- East Africa
- Ethiopia - Japan - Somalia
- Piracy - Security
Japan reveals military plan in Djibouti to fight Somali pirates
The Japanese government is to build its foreign military base in Djibouti. The plan is aimed at strengthening and sustaining its fight against Somali pirates, Japanese ambassador to Ethiopia, Kinchi Komano, has announced.
After the signing of a land leasing agreement a few weeks ago between Japan and Djibouti allowing the construction of a military facility in Djibouti, Japan will be the third country to have a military base in Djibouti next to US and France.
Japan has deployed two military ships and two reconnaissance airplanes to dispose of the pirates attack and as a contribution for the international effort against the piracy in the Gulf of Aden, the ambassador noted. With close to 90 percent of Japanese exports being shipped through the Gulf of Aden North into the Red Sea and the Mediterranean, the Asian country’s international trade had been threatened by Somali pirate attacks.
In order to create an internationally recognized transit corridor that provides security for about 30,000 cargo ships that transit the Gulf of Aden every year, some 24 countries formed the Contact Group on Piracy off the Coast of Somalia under the umbrella of the United Nations to maintain an international naval force in the corridor in January 2009. The group as at April 2010, included 47 countries and 10 international organizations ensuring that there is an average of about 17 naval ships on patrol in the troubled waters on any given day.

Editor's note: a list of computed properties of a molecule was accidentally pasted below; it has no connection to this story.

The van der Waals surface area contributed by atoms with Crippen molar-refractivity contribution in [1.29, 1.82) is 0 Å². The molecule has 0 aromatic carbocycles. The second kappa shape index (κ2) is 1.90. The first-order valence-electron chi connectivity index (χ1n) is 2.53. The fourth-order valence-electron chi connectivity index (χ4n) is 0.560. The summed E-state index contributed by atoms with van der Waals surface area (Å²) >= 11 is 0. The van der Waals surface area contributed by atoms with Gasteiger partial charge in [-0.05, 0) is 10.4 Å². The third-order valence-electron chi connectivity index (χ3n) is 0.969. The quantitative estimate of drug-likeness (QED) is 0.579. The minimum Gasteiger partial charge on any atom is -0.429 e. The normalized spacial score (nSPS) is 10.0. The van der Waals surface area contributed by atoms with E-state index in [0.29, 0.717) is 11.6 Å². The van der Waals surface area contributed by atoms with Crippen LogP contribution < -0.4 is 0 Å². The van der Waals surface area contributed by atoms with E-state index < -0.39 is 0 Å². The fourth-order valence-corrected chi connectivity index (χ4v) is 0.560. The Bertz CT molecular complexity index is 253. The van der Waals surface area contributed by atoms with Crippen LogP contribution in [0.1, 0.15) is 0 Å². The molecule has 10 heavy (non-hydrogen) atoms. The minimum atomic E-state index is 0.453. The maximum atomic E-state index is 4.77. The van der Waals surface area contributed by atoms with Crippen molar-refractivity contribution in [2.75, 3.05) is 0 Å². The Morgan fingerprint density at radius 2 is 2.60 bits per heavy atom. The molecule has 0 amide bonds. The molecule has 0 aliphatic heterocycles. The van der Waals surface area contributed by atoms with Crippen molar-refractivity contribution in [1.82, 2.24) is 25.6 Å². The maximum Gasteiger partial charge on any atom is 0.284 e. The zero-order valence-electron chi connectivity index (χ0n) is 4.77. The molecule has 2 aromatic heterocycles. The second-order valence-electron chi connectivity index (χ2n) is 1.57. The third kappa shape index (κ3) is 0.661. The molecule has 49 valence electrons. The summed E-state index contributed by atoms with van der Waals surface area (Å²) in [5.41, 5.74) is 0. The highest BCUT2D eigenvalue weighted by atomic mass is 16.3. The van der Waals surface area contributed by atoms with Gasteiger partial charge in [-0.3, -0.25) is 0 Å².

September last year, Japan and a host of other countries including Britain, Cyprus, Singapore and the United States, in a concerted effort to coordinate international naval patrols, shipping self-protection measures and discourage the payment of millions of dollars in ransom to pirates, came together to sign the “New York Declaration,” an international plan to protect ships and thwart piracy off the coast of Somalia.
Explaining why his government needs to have its own facility, Ambassador Kinichi indicated that while Japanese reconnaissance airplanes are now using Djibouti’s airport for landing and refueling his government does not intend to continue seeking accommodation at the US military base for their operational staff on a long-term basis.